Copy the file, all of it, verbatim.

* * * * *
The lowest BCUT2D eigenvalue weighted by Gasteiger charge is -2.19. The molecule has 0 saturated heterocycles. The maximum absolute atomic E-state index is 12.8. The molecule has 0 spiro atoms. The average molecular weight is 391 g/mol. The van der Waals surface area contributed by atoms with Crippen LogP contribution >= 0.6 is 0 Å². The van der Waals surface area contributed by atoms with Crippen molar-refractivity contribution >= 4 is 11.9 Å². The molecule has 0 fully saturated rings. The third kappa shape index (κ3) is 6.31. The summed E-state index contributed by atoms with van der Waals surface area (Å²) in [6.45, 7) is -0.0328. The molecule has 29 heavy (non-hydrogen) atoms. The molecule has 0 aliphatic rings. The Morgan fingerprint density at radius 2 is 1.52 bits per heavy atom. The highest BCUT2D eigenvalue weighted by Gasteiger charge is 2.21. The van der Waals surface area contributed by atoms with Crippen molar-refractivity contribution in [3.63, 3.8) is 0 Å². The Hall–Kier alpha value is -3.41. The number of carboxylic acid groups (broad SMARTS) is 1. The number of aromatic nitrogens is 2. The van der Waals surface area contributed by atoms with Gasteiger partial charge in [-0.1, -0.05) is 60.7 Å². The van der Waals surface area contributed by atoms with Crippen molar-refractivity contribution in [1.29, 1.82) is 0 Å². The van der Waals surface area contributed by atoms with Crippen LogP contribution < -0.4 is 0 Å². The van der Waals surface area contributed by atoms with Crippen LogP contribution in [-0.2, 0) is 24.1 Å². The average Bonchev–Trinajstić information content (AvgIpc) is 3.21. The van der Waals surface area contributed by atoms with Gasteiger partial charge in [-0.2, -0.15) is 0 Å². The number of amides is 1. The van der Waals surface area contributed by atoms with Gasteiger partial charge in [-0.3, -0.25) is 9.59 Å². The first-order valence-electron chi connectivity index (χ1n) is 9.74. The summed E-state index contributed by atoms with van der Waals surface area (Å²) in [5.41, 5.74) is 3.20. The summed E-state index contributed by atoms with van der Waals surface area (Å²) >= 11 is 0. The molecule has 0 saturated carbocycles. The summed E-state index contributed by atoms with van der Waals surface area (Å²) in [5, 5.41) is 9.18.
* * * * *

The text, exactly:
The lowest BCUT2D eigenvalue weighted by Gasteiger charge is -2.19. The molecule has 0 saturated heterocycles. The maximum absolute atomic E-state index is 12.8. The molecule has 0 spiro atoms. The average molecular weight is 391 g/mol. The van der Waals surface area contributed by atoms with Crippen LogP contribution >= 0.6 is 0 Å². The van der Waals surface area contributed by atoms with Crippen molar-refractivity contribution >= 4 is 11.9 Å². The molecule has 0 fully saturated rings. The third kappa shape index (κ3) is 6.31. The summed E-state index contributed by atoms with van der Waals surface area (Å²) in [6.45, 7) is -0.0328. The molecule has 29 heavy (non-hydrogen) atoms. The molecule has 0 aliphatic rings. The Morgan fingerprint density at radius 2 is 1.52 bits per heavy atom. The highest BCUT2D eigenvalue weighted by Gasteiger charge is 2.21. The van der Waals surface area contributed by atoms with Crippen molar-refractivity contribution in [3.63, 3.8) is 0 Å². The Hall–Kier alpha value is -3.41. The number of carboxylic acid groups (broad SMARTS) is 1. The number of aromatic nitrogens is 2. The van der Waals surface area contributed by atoms with Gasteiger partial charge in [-0.1, -0.05) is 60.7 Å². The van der Waals surface area contributed by atoms with Crippen molar-refractivity contribution in [1.29, 1.82) is 0 Å². The van der Waals surface area contributed by atoms with Crippen LogP contribution < -0.4 is 0 Å². The van der Waals surface area contributed by atoms with Crippen LogP contribution in [-0.2, 0) is 24.1 Å². The average Bonchev–Trinajstić information content (AvgIpc) is 3.21. The van der Waals surface area contributed by atoms with Gasteiger partial charge in [-0.2, -0.15) is 0 Å². The number of amides is 1. The van der Waals surface area contributed by atoms with Gasteiger partial charge in [-0.3, -0.25) is 9.59 Å². The first-order valence-electron chi connectivity index (χ1n) is 9.74. The summed E-state index contributed by atoms with van der Waals surface area (Å²) in [5.41, 5.74) is 3.20. The summed E-state index contributed by atoms with van der Waals surface area (Å²) >= 11 is 0. The molecule has 0 saturated carbocycles. The summed E-state index contributed by atoms with van der Waals surface area (Å²) in [5, 5.41) is 9.18.